Hannibal crosses over from the Hirpini into Samnium; lays waste the territory of Beneventum; takes the town of Telesia; and purposely irritates the dictator, if perchance he could draw him down to a battle on the plain, exasperated by so many indignities and disasters inflicted on his allies.
Among the multitude of allies of Italian extraction, who had been captured by Hannibal at the Trasimenus, and dismissed, were three Campanian horsemen, who had even at that time been bribed by many presents and promises from Hannibal to win over the affections of their countrymen to him.
These, bringing him word that he would have an opportunity of getting possession of Capua, if he brought his army into the neighbourhood in Campania, induced Hannibal to quit Samnium for Campania; though he hesitated, fluctuating between confidence and distrust, as the affair was of more importance than the authorities.
He dismissed them, repeatedly charging them to confirm their promises by acts, and ordering them to return with a greater number, and some of their leading men.
Hannibal himself orders his guide to conduct him into the territory of Casinum, being certified by persons acquainted with the country, that if he seized that pass he would deprive the Romans of a passage by which they might get out to the assistance of their allies.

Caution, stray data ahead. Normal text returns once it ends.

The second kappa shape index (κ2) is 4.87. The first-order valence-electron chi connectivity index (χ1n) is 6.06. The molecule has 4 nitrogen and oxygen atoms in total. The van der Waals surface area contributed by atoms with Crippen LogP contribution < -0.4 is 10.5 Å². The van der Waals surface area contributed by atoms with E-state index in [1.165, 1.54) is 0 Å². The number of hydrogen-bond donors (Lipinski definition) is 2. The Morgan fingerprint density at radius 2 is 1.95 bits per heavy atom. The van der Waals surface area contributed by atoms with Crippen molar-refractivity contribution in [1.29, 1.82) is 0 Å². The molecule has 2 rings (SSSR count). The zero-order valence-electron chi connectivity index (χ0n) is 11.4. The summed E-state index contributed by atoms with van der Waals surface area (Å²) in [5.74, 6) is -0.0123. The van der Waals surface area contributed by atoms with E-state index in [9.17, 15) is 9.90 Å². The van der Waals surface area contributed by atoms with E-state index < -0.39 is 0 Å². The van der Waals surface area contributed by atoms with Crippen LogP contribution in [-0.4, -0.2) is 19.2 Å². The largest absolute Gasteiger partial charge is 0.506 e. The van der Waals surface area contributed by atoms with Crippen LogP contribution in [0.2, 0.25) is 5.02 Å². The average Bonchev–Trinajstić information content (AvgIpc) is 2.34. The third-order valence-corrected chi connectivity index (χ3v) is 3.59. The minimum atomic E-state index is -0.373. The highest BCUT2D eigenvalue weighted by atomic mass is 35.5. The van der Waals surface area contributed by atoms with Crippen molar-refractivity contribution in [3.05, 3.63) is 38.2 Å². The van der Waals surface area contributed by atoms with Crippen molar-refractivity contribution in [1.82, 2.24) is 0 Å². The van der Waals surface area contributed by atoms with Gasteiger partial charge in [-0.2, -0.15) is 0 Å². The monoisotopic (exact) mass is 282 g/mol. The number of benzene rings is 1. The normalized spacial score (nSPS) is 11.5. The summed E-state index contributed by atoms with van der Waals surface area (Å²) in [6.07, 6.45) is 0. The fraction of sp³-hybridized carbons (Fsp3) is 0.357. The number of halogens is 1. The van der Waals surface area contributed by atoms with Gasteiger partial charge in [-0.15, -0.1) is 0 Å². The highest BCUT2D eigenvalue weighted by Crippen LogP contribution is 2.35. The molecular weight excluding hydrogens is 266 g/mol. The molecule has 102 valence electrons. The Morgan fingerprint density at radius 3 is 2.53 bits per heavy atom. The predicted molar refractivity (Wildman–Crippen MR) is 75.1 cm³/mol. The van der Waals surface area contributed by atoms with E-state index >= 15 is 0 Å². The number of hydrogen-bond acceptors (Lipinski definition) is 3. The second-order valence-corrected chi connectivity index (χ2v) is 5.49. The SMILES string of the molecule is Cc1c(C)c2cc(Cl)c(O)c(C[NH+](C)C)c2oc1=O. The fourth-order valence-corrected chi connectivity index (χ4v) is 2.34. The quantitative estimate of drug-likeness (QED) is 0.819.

But his Punic accent, ill adapted to the pronunciation of Latin names, caused the guide to understand Casilinum, instead of Casinum; and leaving his former course, he descends through the territory of Allifae, Calatia, and Cales, into the plain of Stella, where, seeing the country enclosed on all sides by mountains
and rivers, he calls the guide to him, and asks him where in the world he was?
when he replied, that on that day he would lodge at Casilinum: then at length the error was discovered, and that Casinum lay at a great distance in another direction.
Having scourged the guide with rods and crucified him, in order to strike terror into all others, he fortified a camp, and sent Maharbal with the cavalry into the Falernian territory to pillage. This depredation reached as far as the waters of Sinuessa; the Numidians caused destruction to a vast extent, but flight and consternation through a still wider space.
Yet not even the terror of these things, when all around was consuming in the flames of war, could shake the fidelity of the allies;
for this manifest reason, because they lived under a temperate and mild government: nor were they unwilling to submit to those who were superior to them, which is the only bond of fidelity.